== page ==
We have reviewed your response and have concluded that it does not appear to be adequate because, although your firm submitted the two MDRs in response to the investigator's observations, your firm failed to report all information in your possession about the events.
3. Failure to develop, maintain, and implement written MDR procedures for internal systems that provide for timely and effective identification, communication, and evaluation of events that may be subject to MDR requirements, as required by 21 C.F.R. § 803.17.
For example, ELA Medical's Medical Device Reporting procedure states: "For events occurring in the United States all complaints are reviewed for possible Medical Device Reporting by ELA Medical, Inc. which is the entity for filing Medical Device Reports (MDRs) for devices used in the United States." Adverse events occurring OUS are not reported to the FDA. Your firm lacks an effective identification of OUS events that may be subject to MDR requirements.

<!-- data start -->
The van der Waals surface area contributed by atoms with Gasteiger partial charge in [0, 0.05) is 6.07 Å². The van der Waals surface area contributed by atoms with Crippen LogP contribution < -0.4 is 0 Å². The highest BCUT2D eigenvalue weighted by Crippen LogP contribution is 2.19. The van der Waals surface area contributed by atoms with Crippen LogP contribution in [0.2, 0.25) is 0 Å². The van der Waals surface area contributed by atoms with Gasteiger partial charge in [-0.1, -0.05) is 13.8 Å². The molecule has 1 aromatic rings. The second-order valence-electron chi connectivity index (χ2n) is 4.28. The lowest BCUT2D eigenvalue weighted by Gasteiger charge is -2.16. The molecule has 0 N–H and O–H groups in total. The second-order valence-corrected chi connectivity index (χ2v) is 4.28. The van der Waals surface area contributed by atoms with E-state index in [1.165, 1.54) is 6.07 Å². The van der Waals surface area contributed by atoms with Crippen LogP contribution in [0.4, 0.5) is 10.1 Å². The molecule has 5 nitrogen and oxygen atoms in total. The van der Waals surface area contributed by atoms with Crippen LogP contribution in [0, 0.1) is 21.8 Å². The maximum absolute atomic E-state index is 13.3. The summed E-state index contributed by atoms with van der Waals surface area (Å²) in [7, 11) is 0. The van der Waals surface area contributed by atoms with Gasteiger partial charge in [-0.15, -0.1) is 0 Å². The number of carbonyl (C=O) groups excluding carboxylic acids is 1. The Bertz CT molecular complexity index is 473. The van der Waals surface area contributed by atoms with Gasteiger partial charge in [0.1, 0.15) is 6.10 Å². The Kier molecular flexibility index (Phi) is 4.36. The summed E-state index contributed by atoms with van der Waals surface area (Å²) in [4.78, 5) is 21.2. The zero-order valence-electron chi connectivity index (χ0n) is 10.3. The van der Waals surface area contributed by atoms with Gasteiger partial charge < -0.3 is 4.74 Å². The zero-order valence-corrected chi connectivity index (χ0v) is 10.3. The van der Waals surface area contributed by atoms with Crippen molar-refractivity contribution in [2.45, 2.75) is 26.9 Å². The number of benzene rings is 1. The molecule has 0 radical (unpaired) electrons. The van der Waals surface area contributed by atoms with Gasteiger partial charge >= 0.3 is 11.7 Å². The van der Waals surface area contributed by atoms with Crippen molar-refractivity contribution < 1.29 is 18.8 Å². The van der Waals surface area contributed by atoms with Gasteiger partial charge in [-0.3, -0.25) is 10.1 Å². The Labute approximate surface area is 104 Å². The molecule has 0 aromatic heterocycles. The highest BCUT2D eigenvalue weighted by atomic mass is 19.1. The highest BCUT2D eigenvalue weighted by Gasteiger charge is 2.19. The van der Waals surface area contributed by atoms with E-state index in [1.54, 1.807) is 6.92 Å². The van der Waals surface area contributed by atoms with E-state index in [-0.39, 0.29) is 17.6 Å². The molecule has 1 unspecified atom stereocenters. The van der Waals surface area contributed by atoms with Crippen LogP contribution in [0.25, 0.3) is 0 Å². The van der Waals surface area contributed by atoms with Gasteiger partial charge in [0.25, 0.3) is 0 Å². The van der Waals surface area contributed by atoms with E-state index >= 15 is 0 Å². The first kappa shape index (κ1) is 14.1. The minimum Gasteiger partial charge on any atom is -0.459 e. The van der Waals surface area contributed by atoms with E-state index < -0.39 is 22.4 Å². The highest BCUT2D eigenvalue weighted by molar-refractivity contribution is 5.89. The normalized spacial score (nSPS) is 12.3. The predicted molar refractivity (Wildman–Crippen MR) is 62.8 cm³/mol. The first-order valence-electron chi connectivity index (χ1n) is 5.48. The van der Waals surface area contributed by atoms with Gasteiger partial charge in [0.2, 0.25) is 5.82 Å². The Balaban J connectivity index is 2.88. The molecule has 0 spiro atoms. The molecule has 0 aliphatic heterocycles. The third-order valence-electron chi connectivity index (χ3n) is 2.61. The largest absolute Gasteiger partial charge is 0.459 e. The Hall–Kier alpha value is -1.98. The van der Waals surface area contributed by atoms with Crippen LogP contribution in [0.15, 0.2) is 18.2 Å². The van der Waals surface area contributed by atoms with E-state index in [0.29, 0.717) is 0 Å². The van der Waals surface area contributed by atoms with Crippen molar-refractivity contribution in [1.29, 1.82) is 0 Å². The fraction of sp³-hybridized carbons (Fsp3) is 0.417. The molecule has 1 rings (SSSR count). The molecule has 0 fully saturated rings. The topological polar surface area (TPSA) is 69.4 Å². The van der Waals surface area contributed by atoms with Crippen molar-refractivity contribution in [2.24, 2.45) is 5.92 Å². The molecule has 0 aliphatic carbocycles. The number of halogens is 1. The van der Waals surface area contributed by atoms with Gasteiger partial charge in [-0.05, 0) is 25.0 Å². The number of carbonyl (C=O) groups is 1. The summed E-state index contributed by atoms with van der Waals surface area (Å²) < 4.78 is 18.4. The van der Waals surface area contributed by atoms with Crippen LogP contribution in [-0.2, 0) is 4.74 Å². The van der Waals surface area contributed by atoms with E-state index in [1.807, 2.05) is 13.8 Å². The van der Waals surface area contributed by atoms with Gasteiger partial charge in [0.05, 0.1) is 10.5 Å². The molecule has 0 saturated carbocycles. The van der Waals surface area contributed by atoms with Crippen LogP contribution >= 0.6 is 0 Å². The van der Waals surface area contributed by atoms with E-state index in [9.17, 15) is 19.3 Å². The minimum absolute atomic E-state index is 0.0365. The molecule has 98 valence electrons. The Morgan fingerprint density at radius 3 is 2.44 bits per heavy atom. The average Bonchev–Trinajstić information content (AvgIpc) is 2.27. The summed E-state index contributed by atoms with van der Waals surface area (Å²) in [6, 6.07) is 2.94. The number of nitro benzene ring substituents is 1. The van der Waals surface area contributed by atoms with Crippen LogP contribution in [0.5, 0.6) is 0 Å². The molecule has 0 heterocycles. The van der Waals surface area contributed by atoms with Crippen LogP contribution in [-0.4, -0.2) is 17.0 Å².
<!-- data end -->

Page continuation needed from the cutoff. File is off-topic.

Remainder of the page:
We have reviewed your response and have concluded that it does not appear to be adequate with respect to submitting reports under the Medical Device Reporting (MDR) regulation for adverse events that occur OUS. As stated above, the MDR regulation applies to foreign manufacturers whose devices are in commercial distribution in the US. An adverse event that occurs overseas is reportable under the MDR regulation if the device is one that has been cleared for marketing in the US.
In addition, FDA has noted nonconformances with regards to section 501(h) of the Act, 21 U.S.C. § 351(h), due to deficiencies of the Current Good Manufacturing Practice (CGMP) requirements of the Quality System (QS) regulation found at 21 C.F.R. Part 820. These deviations include, but are not limited to, the following: